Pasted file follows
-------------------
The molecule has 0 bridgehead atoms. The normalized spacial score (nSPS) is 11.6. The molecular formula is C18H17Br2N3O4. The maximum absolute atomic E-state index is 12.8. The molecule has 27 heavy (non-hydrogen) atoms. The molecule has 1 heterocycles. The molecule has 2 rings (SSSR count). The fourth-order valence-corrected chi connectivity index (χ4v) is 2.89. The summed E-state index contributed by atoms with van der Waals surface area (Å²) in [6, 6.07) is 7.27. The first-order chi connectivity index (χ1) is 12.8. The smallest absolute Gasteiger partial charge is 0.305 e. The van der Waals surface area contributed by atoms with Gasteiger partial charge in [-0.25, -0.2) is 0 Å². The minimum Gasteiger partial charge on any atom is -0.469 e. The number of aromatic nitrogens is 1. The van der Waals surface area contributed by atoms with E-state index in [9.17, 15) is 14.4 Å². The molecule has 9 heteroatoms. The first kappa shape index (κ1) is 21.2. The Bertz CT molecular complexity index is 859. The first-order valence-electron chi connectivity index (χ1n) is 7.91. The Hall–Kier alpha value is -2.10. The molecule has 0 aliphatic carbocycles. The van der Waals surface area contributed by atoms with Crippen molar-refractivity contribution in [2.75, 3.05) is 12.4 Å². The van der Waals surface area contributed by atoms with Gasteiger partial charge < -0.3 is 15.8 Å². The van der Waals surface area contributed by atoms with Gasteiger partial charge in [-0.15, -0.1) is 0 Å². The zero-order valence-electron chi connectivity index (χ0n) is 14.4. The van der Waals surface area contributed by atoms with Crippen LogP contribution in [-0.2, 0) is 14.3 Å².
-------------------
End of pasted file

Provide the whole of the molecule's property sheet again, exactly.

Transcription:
The molecule has 0 bridgehead atoms. The normalized spacial score (nSPS) is 11.6. The molecular formula is C18H17Br2N3O4. The maximum absolute atomic E-state index is 12.8. The molecule has 27 heavy (non-hydrogen) atoms. The molecule has 1 heterocycles. The molecule has 2 rings (SSSR count). The fourth-order valence-corrected chi connectivity index (χ4v) is 2.89. The summed E-state index contributed by atoms with van der Waals surface area (Å²) in [6, 6.07) is 7.27. The first-order chi connectivity index (χ1) is 12.8. The smallest absolute Gasteiger partial charge is 0.305 e. The van der Waals surface area contributed by atoms with Gasteiger partial charge in [-0.25, -0.2) is 0 Å². The minimum Gasteiger partial charge on any atom is -0.469 e. The number of aromatic nitrogens is 1. The van der Waals surface area contributed by atoms with E-state index in [9.17, 15) is 14.4 Å². The molecule has 9 heteroatoms. The first kappa shape index (κ1) is 21.2. The Bertz CT molecular complexity index is 859. The first-order valence-electron chi connectivity index (χ1n) is 7.91. The Hall–Kier alpha value is -2.10. The molecule has 0 aliphatic carbocycles. The van der Waals surface area contributed by atoms with Crippen molar-refractivity contribution in [2.75, 3.05) is 12.4 Å². The van der Waals surface area contributed by atoms with Gasteiger partial charge < -0.3 is 15.8 Å². The van der Waals surface area contributed by atoms with Gasteiger partial charge in [-0.15, -0.1) is 0 Å². The zero-order valence-electron chi connectivity index (χ0n) is 14.4. The van der Waals surface area contributed by atoms with Crippen LogP contribution in [-0.2, 0) is 14.3 Å².